As usual, today I got a load of mail. Mail has become a dinosaur of irritation. Bills and adverts if you are lucky. Or, if not, that dratted speeding ticket or the letter stating your son is in danger of failing. I never get good stuff.
I used to love the mail as a kid. I never had to worry about negative stuff because whatever came in was a GIFT. A card from Nana, a letter from a friend or pen pal. The thought occurred to me that my kids would never love the mail as I did. Then the thought occurred to me that they would never know the anticipation of a letter.
A REAL Letter
With paper and beautifully written cursive in pen. Well, ok, messy handwriting. But still, cursive. Something else they don’t know about. The joy of writing in curlicues. Soon it will take on the interest of hieroglyphics. Signatures are taking on a new terminology. I don’t even know if they are learning “their” letters. And if it is just “their” letters, what will the girls do if/when they change their name after marriage/ divorce/ divorce/ divorce? Heck, for some women they just need the full class.
Typing a letter used to be considered “rude and impersonal”. Everyone wanted a written letter. Most kids now would look at a handwritten letter and say, 1) “How do it read it?” and 2) “How do I reply?”
Ok, I’m really dating myself here.
Couples today get to Skype and text and email. They don’t know how to wait, how to feel the surge of anticipation every time the mail is delivered. The longing when THE LETTER is missing. The heart-catching glance when THE LETTER is first spotted. I have poignant bittersweet memories of letters from my college boyfriend during our summers and holidays spent away from each other. The whole experience of getting a letter made me love him all the more. In letter writing days, “absence really DID make the heart grow fonder”. Perhaps we wouldn’t have broken up if we had better ways to stay connected during the long months we stayed apart, and the last year when he was in Cambridge. Our relationship broke over the strain of months on end of not seeing each other. Now young couples don’t learn about missing the other person unless they go live in the wilderness, or have all their electronics taken from them.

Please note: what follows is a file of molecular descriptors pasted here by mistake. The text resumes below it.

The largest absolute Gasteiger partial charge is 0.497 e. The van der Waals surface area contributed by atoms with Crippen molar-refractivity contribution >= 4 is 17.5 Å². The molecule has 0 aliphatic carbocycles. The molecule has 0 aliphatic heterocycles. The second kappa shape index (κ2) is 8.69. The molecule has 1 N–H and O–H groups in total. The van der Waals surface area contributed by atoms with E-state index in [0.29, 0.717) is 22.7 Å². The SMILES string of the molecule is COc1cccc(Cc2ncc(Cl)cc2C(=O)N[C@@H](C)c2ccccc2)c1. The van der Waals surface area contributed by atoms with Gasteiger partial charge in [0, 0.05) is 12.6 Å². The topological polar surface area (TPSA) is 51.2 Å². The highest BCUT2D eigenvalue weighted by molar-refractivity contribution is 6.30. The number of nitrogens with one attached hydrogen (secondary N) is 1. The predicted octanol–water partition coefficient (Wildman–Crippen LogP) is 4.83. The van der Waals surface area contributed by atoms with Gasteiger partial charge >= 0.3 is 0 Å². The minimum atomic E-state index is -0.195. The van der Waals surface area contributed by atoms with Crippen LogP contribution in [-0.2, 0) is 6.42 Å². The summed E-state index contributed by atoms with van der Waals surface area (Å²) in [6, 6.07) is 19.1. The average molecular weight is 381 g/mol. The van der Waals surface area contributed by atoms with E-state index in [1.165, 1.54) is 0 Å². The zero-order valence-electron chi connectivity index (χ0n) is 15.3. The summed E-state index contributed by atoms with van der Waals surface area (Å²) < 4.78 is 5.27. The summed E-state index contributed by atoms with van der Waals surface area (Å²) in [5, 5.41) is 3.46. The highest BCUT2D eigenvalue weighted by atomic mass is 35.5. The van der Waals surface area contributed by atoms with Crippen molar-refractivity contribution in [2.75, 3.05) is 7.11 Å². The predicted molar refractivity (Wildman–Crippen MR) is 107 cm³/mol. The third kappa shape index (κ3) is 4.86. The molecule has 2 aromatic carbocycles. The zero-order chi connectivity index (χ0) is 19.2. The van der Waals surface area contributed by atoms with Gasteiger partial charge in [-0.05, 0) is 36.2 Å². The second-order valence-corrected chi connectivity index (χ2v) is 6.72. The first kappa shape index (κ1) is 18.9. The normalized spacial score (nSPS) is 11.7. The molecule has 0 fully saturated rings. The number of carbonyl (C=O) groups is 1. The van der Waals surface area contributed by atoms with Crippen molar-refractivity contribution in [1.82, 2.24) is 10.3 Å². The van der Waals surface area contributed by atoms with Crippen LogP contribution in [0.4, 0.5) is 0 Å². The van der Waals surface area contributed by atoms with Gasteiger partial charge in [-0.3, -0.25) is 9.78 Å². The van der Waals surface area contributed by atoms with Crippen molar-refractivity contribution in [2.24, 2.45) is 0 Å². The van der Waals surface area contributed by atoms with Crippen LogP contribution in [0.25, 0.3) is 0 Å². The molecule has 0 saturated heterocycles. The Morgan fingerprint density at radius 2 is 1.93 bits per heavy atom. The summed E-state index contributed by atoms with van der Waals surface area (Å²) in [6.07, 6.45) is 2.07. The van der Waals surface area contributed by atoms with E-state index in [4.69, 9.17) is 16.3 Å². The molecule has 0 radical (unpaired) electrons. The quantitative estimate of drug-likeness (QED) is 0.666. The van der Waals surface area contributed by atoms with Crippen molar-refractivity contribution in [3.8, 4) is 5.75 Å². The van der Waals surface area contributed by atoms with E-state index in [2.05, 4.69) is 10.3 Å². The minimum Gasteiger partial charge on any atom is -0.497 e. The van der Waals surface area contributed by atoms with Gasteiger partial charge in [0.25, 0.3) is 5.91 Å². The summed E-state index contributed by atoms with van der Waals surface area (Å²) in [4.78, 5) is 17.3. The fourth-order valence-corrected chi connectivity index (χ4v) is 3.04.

I have a pile of letters from college. My time capsule. I made Scott give me all my letters when we broke up. I read them a few years ago. Letters from my mom and friends from high school. Letters from my college friends and boyfriends. Letters had a different role back then. You wanted to tell them your story. It wasn’t phrased chitchat. Reading them allowed memories long forgotten to re-surface. Despite some of their silliness, they are a treasury of the best time of my life.